02 February 2011

Mine or salmon?

The Dec 2010 National Geographic had an interesting story with an important question:

Should we destroy one of the best salmon runs (and natural areas) in the US to build one of the biggest mines in the world? To go from what you see on the right to something closer to what happened in Utah (below)?

The CEO of the mine (and former commissioner of Alaska's Dept of Natural Resources) claims that the "mine design is more environmentally sensitive than ever before," but that's not saying much when we consider the massive pollution linked to current mines.

The article says that income from salmon is $120 million/year, but mine revenue is expected to be $100 - $500 billion in total.

Does this 1,000-fold difference mean that mining should happen? Not necessarily:
  • Salmon income is local and known to the community. Mining income is based on projections; most of it would leave the region.
  • Jobs, cheap energy and economic development. Do we really need this? Some locals want money from the mine, but their jobs may take money, jobs and lifestyle from their neighbors.
  • What about the costs of permitted pollution or effects of catastrophic pollution from the mine?
  • Once the ground is opened, there's no going back. Is this something that we can decide now that will have an impact far into the future? Is it a good idea to leave these decisions to politicians who have election-cycle time horizons? Bush II's administration gave the go-ahead for the mine; Obama's reversed it. Not a very good sign for careful decisions.
  • With fish in decline worldwide, is it good to take out one of the best salmon fisheries in the world? The one that's still described with the word "abundance"?
Bottom Line: We should not decide for the mine until we consider the scale of missing costs and benefits, and their distribution to locals, mining shareholders, and the American people.

3 comments:

  1. This is my backyard...Pebble Mine would be just north of where I spent some amazing summers rangering among the bears and the salmon. This mine would be a huge tragedy for the beautiful land, the ecosystem, the salmon and the people that live there. You ask the right questions.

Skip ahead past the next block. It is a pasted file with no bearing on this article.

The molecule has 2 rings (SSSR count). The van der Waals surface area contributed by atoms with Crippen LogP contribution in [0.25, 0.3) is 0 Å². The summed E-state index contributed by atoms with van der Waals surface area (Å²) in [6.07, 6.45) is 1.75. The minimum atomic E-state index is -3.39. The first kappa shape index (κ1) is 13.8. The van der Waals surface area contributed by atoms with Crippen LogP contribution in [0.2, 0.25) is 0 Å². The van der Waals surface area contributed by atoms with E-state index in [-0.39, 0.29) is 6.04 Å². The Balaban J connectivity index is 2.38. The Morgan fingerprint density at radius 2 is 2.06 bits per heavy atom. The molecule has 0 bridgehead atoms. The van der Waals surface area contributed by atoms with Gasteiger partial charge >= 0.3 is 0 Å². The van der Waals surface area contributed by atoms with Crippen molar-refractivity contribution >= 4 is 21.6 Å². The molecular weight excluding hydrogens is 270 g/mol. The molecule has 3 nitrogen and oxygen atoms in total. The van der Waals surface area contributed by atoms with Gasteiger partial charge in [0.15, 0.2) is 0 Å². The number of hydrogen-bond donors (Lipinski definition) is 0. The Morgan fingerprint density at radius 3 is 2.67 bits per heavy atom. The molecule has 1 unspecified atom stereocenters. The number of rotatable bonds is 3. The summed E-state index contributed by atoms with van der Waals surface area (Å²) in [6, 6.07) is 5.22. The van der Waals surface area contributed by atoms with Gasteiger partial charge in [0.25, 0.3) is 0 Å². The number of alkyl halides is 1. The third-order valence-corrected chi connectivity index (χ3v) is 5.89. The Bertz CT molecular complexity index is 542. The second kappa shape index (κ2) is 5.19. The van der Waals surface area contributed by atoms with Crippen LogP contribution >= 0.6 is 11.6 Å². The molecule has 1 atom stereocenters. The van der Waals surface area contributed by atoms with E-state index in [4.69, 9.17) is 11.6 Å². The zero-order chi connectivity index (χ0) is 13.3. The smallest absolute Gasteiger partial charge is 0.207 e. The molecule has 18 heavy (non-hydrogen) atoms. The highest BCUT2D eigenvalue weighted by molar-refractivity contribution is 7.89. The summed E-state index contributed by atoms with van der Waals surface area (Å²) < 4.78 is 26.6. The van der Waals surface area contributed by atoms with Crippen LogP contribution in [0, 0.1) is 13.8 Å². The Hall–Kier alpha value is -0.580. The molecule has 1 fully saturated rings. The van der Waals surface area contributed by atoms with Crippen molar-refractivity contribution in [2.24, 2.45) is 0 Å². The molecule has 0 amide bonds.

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  2. JA (fisheries economist)02 February, 2011 21:37

    Furthermore, the valuation of the stream of income from salmon is underestimated because this fishery is run in a quasi-open access manner, so that the "status quo" is not really a fair valuation of the natural capital that would be potentially destroyed by the mine.

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  3. What you don't know is that John Shively is a liberal Democrat and a former Chief of Staff to a past Governor as well as a former top personality in Alaska Native circles.

    The propaganda presented by Mr. Gilliam, a local multi millionaire by way of Wall Street trading, is to keep "his" vacation site from being disturbed by this mining proposal.

    As the former Director of Water and Chief of the Alaska Hydrologic Survey for Alaska who was responsible for approving all the water use permits for all the mines in the state, I can assure you that our laws and regulations are solid, proven, and in some cases a pain in the butt. With that said, I'll be talking with John next week on two new water treatment and mining technologies that we now represent in Ak and Canada that can help him dramatically lower his ecological footprint. We hope he will take a serious look at these and factor them into their mining planning. I’ll keep you advised.

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